After the Maharaja's death there was no strong man left to handle the State Affairs. Kings came and went; Wazirs were assassinated one after the other. Jawahar Singh, the real brother of Maharani Jind Kaur, was the wazir to meet this fate. Sardar Sham Singh abhored all this, and abstained from taking part in any of the intrigues. He wanted to be away from all this blood-shed wherein his own son-in-law had also been killed. So, with the excuse of celebrating his son, Kahn Singh's marriage he went to his jagir of kakrala lying on the east of the Satluj. Shortly after this marriage, when the First Anglo-Sikh war was in the offing, he had come back to Attari to live in retirement. Although he had denounced the war, but it was to no avail; he saw with disgust and sorrow the Sikh army marching to destruction under the guidance of false and incompetent men and he resolved to stand himself aloof.
The First Anglo-Sikh War, thrust upon the Sikhs by the British, broke out in 1843. The army fought like lions but had to face defeat on account of the treachery of their commanders such as Tej Singh and Lall Singh, who had secret understandings with the British.
Maharaja Ranjit Singh's army was not composed of Sikhs only. It had in its rank and file as well as among the top leadership people from all classes and religions. It was composed of Sikhs, Panjabi Musalmas, Afghans, Dogras, Gorkhas, Khatris, Rajputs, Brahmins and others. Upstart Tej Singh, one of the architects of the downfall of the kingdom of the Panjab, was a Poorbia Brahmin and was the nephew of Jamadar Khushal Singh. He was the son of Nidha, a Gour Brahmin shopkeeper of Ekri in the Sardhana pargana of Meerut district, and had come to Lahore in search of livelihood. This soldier of fortune found employment in the service of the Kingdom of Lahore in 1811 at the age of twelve. During the 1814 campaign of Kashmir, Tej Singh attended on the Maharaja. In 1816 under the influence of his uncle, he took pahul and became a full fledged Sikh.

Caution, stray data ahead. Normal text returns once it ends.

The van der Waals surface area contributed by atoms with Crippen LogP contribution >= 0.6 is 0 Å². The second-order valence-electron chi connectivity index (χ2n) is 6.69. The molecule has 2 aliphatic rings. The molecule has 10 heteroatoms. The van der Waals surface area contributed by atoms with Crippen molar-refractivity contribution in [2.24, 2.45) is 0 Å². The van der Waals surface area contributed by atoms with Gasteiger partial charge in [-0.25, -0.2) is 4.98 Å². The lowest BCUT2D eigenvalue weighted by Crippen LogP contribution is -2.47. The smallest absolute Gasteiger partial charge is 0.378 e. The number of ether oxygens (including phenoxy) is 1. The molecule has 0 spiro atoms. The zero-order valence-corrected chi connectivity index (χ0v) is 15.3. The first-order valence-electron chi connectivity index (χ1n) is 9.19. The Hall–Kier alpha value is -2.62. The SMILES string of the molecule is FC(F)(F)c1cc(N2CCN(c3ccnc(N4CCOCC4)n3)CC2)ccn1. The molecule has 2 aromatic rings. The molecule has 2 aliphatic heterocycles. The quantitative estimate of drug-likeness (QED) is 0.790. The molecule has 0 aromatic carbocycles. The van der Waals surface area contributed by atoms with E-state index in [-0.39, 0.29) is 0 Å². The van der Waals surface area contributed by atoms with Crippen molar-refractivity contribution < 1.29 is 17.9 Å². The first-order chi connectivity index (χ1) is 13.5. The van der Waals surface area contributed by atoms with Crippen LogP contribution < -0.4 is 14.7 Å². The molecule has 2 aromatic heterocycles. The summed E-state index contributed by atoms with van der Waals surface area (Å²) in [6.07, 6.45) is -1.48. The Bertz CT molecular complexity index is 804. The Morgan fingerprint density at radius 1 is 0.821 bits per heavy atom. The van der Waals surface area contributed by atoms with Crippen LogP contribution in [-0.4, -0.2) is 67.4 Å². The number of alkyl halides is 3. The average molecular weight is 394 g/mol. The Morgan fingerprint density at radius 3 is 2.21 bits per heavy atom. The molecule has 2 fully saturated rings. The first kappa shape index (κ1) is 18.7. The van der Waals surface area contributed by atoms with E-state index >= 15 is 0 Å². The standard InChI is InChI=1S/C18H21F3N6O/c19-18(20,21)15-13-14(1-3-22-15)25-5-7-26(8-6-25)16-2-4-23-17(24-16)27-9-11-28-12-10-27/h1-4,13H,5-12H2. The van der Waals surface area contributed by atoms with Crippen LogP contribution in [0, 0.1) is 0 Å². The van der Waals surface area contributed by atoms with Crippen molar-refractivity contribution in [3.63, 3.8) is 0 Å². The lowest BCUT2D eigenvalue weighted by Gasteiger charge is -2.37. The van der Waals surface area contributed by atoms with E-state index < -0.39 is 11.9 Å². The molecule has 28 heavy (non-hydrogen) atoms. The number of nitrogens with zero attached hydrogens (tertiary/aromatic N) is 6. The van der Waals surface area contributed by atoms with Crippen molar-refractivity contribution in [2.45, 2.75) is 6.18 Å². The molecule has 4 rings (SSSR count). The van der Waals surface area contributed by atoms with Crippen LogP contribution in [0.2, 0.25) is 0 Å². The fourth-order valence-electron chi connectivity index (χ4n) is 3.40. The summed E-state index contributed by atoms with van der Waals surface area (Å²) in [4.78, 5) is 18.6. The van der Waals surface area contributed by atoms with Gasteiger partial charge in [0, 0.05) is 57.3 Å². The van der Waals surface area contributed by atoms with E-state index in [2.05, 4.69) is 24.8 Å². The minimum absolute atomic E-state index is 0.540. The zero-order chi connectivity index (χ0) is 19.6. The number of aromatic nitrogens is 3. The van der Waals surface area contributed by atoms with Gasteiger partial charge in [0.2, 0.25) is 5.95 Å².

During the Maharaja's life-time Singh had participated in a number of campaigns. Initially, he had participated as a subordinate commander, and was, later, raised to the rank of a divisional commander. But, during the Maharaja's lifetime he was never given an independent command of a major campaign.
In 1819, he accompanied Misr Diwan Chand on the expedition to Kashmir. Two years later he took part in many expeditions on the frontier including the Teri campaign. He commanded a division in the campaign for Mankera, Leiah, D.I. Khan, and also in 1823 in the battle of Naoshehra where he was located on the northern bank of the Landai River.
In 1831, Tej Singh was in command of a camp of infantry of twenty two regular battalions. This extensive command, combined with his relatioship with the important person of Jamadar Khushal Singh in the Lahore Darbar, rendered Tej Singh a great influence.
In 1835, he participated in the bloodless victory won by the Maharaja against Dost Muhammad near Peshawar. In 1837, when General Hari Singh Nalwa was killed in the battle of Jamrod, Tej Singh temporarily succeeded him as Governor of Peshawar, but was soon relieved by Avitabile. In November the same year, Painda Khan created disturbances in Hazara and captured the fort of Chandoo. Tej Singh was ordered to deal with the rebel, and, in order to maintain an effective control over the area, to build a fort at Salimgarh. By January 1838, Tej Singh was able to bring Painda Khan to his knees and also establish control over the area. Also, he constructed a strong fort at Gumti on the river bank and about three kilometers from Darband; the shot of a Persian gun fired from this fort could reach Amb. In July, on orders from the capital he left a company for thanedar of the fort at Harkishangarh and himself departed for Lahore. Tej Singh being the highest bidder, Hazara was granted to him in lease for payment of Rs. 36,000.